Until all parts are liberated, the whole is not fully liberated.

And that’s OK and more than OK. It’s all how the field and the whole expresses, explores, and experiences itself. It’s part of the richness.


What is this field?

It’s what I most fundamentally am. It’s what takes the form of all content of experience – the whole world as it appears to me. It’s more familiar to me than any particular content of experience. In reality, it’s all I have ever known since it’s what takes the form of all content of experience.

Thoughts can label it consciousness, or oneness, or love, or Big Mind / Big Heart, or – if we want to be more fanciful – Spirit, the divine, Brahman, and so on. And as with anything else, labels can only point to it.

How can we find it for ourselves?

In one sense, we are this human self in the world. It’s how most others see us, it’s what our passport tells us, it’s what our own thoughts may tell us since we have learned it from others. It’s not wrong and it’s an assumption that works reasonably well. Although it does have some inevitable drawbacks since it’s partially out of alignment with reality. (It tends to create an underlying sense of something being off, and – to the extent our system pretends it’s true – it tends to create discomfort.)

And yet, is that what we more fundamentally are in our own first-person experience? And how can we explore this for ourselves?

We can explore it through basic meditation. Notice and allow what’s here in this field of experience, and notice it’s already noticed and allowed. Through this, we may get a visceral sense of how any and all content of experience comes and goes. And yet, something doesn’t come and go. What is that? Is that what I more fundamentally am? How is it to find myself as that?

We can explore it by investigating our sense fields, and especially how our mental field combines with the other fields to make sense of the world and help us function in the world. (And how it also can create a sense of fundamentally being something within our field of experience, this human self, even if that’s not the full picture.)

We can perhaps most easily and directly explore it through guided noticing. The most effective approaches I have found are Headless experiments (from Douglas Harding) and the Big Mind process (Genpo Roshi).

Noticing our nature vs our nature noticing itself

Sometimes I write “noticing our nature” and sometimes, “our nature notices itself”.

The difference may seem small but it’s crucial and significant.

So what’s the difference?


When I write about “noticing my nature” I am intentionally using a language closer to conventional ways of talking about it. It’s a language that assumes a separate self noticing something.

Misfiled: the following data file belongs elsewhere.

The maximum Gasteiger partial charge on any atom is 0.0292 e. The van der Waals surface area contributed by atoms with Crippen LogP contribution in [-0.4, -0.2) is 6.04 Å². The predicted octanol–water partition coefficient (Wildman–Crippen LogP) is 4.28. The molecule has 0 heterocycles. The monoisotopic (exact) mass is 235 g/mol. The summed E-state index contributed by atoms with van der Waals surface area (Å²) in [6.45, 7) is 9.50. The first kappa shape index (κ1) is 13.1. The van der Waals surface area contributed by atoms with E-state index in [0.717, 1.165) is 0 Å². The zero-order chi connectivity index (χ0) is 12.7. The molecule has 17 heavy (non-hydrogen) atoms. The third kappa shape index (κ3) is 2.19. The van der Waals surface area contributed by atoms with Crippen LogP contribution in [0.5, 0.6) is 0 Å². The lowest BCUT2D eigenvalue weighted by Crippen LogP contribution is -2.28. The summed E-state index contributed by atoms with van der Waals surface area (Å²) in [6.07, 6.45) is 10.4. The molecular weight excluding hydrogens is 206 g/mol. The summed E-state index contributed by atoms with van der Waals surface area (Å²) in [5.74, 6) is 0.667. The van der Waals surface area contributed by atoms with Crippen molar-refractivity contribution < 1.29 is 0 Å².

The upside of this is that the language is more familiar to most people. And the downside is that it’s not all that accurate.


When I write “our nature notices itself”, it may sound less familiar and it’s also more accurate.

This is what’s happening. Our nature notices itself. Our nature notices itself as all there is. It notices the world as itself. Our nature notices the world as happening within and as what it is. Our nature notices this human self happening within and as itself, like anything else.

We can also say that love notices itself as all there is. Truth notices itself. Oneness notices itself as all there is.


Initially, it may seem to us as if we notice our nature. There is still an idea here of a separate self noticing its nature. In reality, it’s our nature noticing itself and assuming there is a separate self here doing the noticing.

After a while, and especially if we keep exploring, there may be a shift. Here, it’s clear that it’s our nature noticing itself. Our nature is noticing itself as all there is, even if there is still (what a thought may call) a human self here in our sense fields. Any idea of a separate self is recognized as an idea, as something happening as a mental representation.

If there is still a sense of a separate self doing the noticing, how can we explore it?

We can notice that our nature is capacity for it as it is capacity for anything else. Our more fundamental nature is capacity. It’s what allows any experience, including of this human self and any sense of someone doing or observing.

We can notice that any content of experience happens within and as what we are, including this human self and any sense of someone who is a doer or observer. Our more fundamental nature is what it’s all happening within and as.

We can also explore how the sense of someone doing the noticing is created in our sense fields. We can notice how certain sensations and mental representations combine to create ths experience. We can rest in noticing the physical sensations making up the experience. We can then rest in noticing the mental representations. And this, in itself, tends to soften the mental “glue” holding the two together. It allows us to see through the illusion, even as it may still partially be here.

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The body as capacity, space, and consciousness

I just had a conversation with someone who is taking a Vortex Healing class and said she experienced only space in her chest area.

It made me realize that the way I experience my physical body may not be how it is for everyone. At some level, I know that. And at another level, it’s not something I am aware of or think about.


So how do I experience my physical body?